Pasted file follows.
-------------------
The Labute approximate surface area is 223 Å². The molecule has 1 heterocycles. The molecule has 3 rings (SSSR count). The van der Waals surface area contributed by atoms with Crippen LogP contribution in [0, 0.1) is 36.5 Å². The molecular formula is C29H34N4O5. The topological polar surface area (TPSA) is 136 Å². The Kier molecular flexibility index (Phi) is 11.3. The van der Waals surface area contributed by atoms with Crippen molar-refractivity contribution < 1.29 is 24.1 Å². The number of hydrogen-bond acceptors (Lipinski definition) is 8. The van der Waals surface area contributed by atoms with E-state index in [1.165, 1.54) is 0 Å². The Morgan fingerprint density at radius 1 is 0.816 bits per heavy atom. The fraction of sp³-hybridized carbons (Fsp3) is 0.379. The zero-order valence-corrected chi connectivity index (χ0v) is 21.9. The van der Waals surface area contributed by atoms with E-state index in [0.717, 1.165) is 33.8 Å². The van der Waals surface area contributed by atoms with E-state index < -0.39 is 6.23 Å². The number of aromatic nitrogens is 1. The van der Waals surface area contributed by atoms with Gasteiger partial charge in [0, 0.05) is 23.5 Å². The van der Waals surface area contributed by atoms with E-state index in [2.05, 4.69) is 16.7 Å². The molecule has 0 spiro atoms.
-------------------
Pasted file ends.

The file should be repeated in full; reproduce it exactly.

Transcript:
The Labute approximate surface area is 223 Å². The molecule has 1 heterocycles. The molecule has 3 rings (SSSR count). The van der Waals surface area contributed by atoms with Crippen LogP contribution in [0, 0.1) is 36.5 Å². The molecular formula is C29H34N4O5. The topological polar surface area (TPSA) is 136 Å². The Kier molecular flexibility index (Phi) is 11.3. The van der Waals surface area contributed by atoms with Crippen molar-refractivity contribution < 1.29 is 24.1 Å². The number of hydrogen-bond acceptors (Lipinski definition) is 8. The van der Waals surface area contributed by atoms with E-state index in [1.165, 1.54) is 0 Å². The Morgan fingerprint density at radius 1 is 0.816 bits per heavy atom. The fraction of sp³-hybridized carbons (Fsp3) is 0.379. The zero-order valence-corrected chi connectivity index (χ0v) is 21.9. The van der Waals surface area contributed by atoms with E-state index in [0.717, 1.165) is 33.8 Å². The van der Waals surface area contributed by atoms with E-state index < -0.39 is 6.23 Å². The number of aromatic nitrogens is 1. The van der Waals surface area contributed by atoms with Gasteiger partial charge in [0, 0.05) is 23.5 Å². The van der Waals surface area contributed by atoms with E-state index in [2.05, 4.69) is 16.7 Å². The molecule has 0 spiro atoms.